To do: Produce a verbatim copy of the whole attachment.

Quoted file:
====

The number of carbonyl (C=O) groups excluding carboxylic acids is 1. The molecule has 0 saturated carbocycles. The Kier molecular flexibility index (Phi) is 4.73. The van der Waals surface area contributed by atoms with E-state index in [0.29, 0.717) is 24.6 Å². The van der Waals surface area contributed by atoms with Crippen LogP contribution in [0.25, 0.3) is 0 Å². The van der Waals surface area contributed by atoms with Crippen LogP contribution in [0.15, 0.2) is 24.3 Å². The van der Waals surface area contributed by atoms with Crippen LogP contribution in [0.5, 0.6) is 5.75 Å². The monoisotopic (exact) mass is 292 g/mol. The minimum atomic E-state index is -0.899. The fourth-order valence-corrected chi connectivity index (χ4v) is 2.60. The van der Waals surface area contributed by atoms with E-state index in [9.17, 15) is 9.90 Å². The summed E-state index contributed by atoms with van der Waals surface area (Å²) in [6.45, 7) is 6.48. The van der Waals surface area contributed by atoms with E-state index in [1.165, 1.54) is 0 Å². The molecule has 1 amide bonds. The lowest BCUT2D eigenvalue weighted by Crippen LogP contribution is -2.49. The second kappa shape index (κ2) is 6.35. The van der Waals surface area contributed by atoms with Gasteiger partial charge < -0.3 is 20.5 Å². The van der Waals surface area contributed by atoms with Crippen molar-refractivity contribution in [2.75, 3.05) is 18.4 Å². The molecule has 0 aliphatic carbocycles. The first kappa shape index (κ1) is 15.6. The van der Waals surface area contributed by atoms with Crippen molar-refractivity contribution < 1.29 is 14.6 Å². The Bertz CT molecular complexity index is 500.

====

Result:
The number of carbonyl (C=O) groups excluding carboxylic acids is 1. The molecule has 0 saturated carbocycles. The Kier molecular flexibility index (Phi) is 4.73. The van der Waals surface area contributed by atoms with E-state index in [0.29, 0.717) is 24.6 Å². The van der Waals surface area contributed by atoms with Crippen LogP contribution in [0.25, 0.3) is 0 Å². The van der Waals surface area contributed by atoms with Crippen LogP contribution in [0.15, 0.2) is 24.3 Å². The van der Waals surface area contributed by atoms with Crippen LogP contribution in [0.5, 0.6) is 5.75 Å². The monoisotopic (exact) mass is 292 g/mol. The minimum atomic E-state index is -0.899. The fourth-order valence-corrected chi connectivity index (χ4v) is 2.60. The van der Waals surface area contributed by atoms with E-state index in [9.17, 15) is 9.90 Å². The summed E-state index contributed by atoms with van der Waals surface area (Å²) in [6.45, 7) is 6.48. The van der Waals surface area contributed by atoms with E-state index in [1.165, 1.54) is 0 Å². The molecule has 1 amide bonds. The lowest BCUT2D eigenvalue weighted by Crippen LogP contribution is -2.49. The second kappa shape index (κ2) is 6.35. The van der Waals surface area contributed by atoms with Gasteiger partial charge < -0.3 is 20.5 Å². The van der Waals surface area contributed by atoms with Crippen molar-refractivity contribution in [2.75, 3.05) is 18.4 Å². The molecule has 0 aliphatic carbocycles. The first kappa shape index (κ1) is 15.6. The van der Waals surface area contributed by atoms with Crippen molar-refractivity contribution < 1.29 is 14.6 Å². The Bertz CT molecular complexity index is 500.